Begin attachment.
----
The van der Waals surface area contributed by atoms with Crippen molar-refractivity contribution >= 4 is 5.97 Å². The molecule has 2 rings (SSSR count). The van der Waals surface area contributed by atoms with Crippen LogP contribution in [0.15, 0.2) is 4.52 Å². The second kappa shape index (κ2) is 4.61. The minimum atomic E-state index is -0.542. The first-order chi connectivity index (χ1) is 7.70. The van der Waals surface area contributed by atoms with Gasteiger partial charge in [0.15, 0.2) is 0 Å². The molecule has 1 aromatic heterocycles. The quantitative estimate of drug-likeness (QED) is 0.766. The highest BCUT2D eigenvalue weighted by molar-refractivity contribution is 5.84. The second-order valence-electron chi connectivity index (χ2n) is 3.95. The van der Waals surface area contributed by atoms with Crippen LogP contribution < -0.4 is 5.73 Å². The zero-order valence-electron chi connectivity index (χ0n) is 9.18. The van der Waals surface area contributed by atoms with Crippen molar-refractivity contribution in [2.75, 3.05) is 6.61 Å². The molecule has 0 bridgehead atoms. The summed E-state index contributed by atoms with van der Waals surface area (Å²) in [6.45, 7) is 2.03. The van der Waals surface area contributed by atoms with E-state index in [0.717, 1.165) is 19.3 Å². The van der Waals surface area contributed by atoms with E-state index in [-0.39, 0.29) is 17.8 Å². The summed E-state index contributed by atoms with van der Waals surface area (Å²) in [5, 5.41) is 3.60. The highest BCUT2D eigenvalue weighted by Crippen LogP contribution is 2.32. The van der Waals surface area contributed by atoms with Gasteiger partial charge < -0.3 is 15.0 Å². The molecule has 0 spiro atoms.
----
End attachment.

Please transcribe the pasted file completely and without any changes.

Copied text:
The van der Waals surface area contributed by atoms with Crippen molar-refractivity contribution >= 4 is 5.97 Å². The molecule has 2 rings (SSSR count). The van der Waals surface area contributed by atoms with Crippen LogP contribution in [0.15, 0.2) is 4.52 Å². The second kappa shape index (κ2) is 4.61. The minimum atomic E-state index is -0.542. The first-order chi connectivity index (χ1) is 7.70. The van der Waals surface area contributed by atoms with Gasteiger partial charge in [0.15, 0.2) is 0 Å². The molecule has 1 aromatic heterocycles. The quantitative estimate of drug-likeness (QED) is 0.766. The highest BCUT2D eigenvalue weighted by molar-refractivity contribution is 5.84. The second-order valence-electron chi connectivity index (χ2n) is 3.95. The van der Waals surface area contributed by atoms with Crippen LogP contribution < -0.4 is 5.73 Å². The zero-order valence-electron chi connectivity index (χ0n) is 9.18. The van der Waals surface area contributed by atoms with Crippen molar-refractivity contribution in [2.75, 3.05) is 6.61 Å². The molecule has 0 bridgehead atoms. The summed E-state index contributed by atoms with van der Waals surface area (Å²) in [6.45, 7) is 2.03. The van der Waals surface area contributed by atoms with E-state index in [0.717, 1.165) is 19.3 Å². The van der Waals surface area contributed by atoms with E-state index in [-0.39, 0.29) is 17.8 Å². The summed E-state index contributed by atoms with van der Waals surface area (Å²) in [5, 5.41) is 3.60. The highest BCUT2D eigenvalue weighted by Crippen LogP contribution is 2.32. The van der Waals surface area contributed by atoms with Gasteiger partial charge < -0.3 is 15.0 Å². The molecule has 0 spiro atoms.